Gov. Snyder can end discrimination at MDOT
Billions of dollars will flow into Michigan transportation projects in the next few years and Black contractors will, again, be left out. Gov. Rick Snyder’s announcement of dollars for transportation will undoubtedly be met with cheers. Yet, his pronouncement will be meaningless for most African Americans.
Reading the story of Dr. Bellandra Foster, in this Dr. Martin Luther King, Jr. issue, will make one cry out and question the notion of progress. How do African Americans continue to fight for equality? How could such egregious discrimination persist in 2013?
How do you solve the issue? Is the solution political or economic in nature? Or within some other space we have not yet imagined?
Dr. Foster could be the test case for creating equity in government contracting. Like Rosa Parks and the other test cases of the Civil Rights movement, Foster appears to be the best person to bring this lawsuit and demand institutional change at MDOT. However, she has done this at great personal and professional cost.
Foster, for all practical purposes, appears to be a model citizen. She is the first Black women licensed professional engineer. She is professionally and personally accomplished. She has worked for MDOT and for Mayor Maynard Jackson of Atlanta. She has worked for over 20 years in engineering services and transportation administration. Foster grew her company from a home-based business to a Detroit-based company with $2 million a year in revenue. She is a mother and wife who wrote the book “For Love and Money: Seven Guidelines for Achieving Success in your Home and Business.” She has spoke at commencement addresses for engineering schools.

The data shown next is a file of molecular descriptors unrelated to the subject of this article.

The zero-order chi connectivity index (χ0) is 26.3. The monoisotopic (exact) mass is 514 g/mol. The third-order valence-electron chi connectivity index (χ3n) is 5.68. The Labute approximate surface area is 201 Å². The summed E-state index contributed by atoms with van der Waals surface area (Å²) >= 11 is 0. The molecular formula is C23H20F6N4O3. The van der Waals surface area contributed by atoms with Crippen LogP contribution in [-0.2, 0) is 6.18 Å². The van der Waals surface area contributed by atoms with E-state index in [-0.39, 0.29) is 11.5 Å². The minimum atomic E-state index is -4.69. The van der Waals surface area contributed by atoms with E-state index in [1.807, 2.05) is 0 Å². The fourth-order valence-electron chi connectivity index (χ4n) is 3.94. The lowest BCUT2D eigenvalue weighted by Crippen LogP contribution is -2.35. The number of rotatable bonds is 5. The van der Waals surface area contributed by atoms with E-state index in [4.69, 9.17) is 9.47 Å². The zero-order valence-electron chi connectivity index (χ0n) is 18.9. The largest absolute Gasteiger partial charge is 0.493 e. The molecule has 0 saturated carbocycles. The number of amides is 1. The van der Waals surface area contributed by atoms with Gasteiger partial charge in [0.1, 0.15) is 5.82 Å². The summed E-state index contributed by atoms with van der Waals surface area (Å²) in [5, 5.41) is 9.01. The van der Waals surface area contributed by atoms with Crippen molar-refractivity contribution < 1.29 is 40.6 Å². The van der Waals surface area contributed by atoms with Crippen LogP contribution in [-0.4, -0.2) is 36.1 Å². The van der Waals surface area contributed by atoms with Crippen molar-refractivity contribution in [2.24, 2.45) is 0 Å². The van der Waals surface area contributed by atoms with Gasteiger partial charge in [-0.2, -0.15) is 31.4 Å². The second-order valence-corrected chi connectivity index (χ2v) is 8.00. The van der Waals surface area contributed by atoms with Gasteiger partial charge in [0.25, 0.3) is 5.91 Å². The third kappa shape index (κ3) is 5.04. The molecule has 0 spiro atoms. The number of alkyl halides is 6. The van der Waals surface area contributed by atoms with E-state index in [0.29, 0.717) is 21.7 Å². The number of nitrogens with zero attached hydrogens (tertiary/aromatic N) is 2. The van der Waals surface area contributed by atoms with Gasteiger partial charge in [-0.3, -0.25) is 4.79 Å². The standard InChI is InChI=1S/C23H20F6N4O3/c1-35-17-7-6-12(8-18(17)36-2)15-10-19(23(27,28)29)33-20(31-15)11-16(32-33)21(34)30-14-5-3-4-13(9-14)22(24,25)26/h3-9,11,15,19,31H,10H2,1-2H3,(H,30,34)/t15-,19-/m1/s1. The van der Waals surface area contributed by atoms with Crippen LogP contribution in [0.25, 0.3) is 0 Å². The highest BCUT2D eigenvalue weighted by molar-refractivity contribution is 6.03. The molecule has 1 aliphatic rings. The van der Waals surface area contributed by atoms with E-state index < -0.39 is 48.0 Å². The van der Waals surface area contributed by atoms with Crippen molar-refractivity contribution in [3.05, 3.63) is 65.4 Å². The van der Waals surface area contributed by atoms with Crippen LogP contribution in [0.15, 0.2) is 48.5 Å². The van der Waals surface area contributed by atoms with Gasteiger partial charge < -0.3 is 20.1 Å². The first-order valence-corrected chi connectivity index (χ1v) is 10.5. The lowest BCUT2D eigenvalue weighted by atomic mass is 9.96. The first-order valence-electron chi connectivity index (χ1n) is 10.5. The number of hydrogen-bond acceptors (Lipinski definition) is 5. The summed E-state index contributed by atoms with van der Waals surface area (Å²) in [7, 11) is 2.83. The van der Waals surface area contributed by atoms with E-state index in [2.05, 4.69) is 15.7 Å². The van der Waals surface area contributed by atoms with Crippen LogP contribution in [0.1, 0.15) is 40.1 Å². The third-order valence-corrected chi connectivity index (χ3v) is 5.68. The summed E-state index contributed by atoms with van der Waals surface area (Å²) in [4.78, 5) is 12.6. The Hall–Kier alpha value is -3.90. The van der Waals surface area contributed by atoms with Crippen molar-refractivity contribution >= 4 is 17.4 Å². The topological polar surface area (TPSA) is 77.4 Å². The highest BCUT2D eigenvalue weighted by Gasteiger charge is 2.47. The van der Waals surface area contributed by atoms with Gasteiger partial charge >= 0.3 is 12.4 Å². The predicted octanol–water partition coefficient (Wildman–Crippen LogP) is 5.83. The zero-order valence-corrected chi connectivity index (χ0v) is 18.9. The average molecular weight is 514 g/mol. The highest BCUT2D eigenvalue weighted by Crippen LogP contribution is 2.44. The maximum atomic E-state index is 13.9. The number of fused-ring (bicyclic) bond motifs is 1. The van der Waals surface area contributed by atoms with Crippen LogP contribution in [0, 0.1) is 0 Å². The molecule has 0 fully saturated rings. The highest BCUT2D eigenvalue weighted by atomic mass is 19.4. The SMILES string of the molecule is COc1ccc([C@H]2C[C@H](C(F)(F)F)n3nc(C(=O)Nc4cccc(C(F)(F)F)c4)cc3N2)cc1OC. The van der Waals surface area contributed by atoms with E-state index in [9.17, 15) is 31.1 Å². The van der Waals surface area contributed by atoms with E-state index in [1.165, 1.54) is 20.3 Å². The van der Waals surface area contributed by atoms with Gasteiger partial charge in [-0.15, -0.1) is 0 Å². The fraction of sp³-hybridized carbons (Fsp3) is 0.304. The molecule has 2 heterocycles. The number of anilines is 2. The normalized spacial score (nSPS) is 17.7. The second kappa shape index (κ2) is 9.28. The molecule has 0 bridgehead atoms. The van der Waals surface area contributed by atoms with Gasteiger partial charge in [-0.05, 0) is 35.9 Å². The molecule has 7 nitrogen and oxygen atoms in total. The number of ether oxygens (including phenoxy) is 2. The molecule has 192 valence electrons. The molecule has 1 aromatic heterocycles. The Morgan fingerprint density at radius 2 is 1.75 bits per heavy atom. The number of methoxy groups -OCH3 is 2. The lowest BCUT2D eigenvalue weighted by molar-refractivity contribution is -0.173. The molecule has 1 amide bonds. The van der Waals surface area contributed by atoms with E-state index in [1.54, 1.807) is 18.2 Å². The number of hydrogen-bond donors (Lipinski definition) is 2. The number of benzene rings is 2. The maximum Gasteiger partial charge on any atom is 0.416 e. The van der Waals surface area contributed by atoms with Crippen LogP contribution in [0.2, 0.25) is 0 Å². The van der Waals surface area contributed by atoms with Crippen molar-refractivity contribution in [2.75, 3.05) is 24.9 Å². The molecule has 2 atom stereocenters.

Dr. Foster is an outstanding individual who was brought down by what appears to be a subjective contract selection process at MDOT that allowed state employees — white men — to thwart her professional rise.
It appears at least two men actively worked to discredit her and ruin her business. Foster, who has been able to hire other disadvantaged businesses and people of color, was forced out of business in Michigan.
Fortunately, Dr. Foster had the tools to fight back. Organized and thoughtful, Foster kept records of most of what happened to her and was able to file a federal complaint against MDOT that was supported by a federal report that found MDOT’s process and employees at fault. Dr. Foster only filed this complaint after years of trying to reason with MDOT.
As we consider the work of Dr. King and thousands or others, we are thankful for the work that brought us the Civil Rights Act of 1964, which gave us Title VI, the basis for Foster’s discrimination complaint and lawsuit.
There are many aspects to equity in the United States for African Americasn and economic justice is a critical next step.
We must begin to demand economic justice.
Gov. Snyder can help end discrimination at MDOT. His urban policy, to this point, has meant emergency management. This is an opportunity to create real systematic changes within MDOT and foster the growth of disadvantaged businesses in the state of Michigan. He could create a legacy by pushing for changes within MDOT that extend to other agencies. The changes could create equity and great Black business representation in government contracting.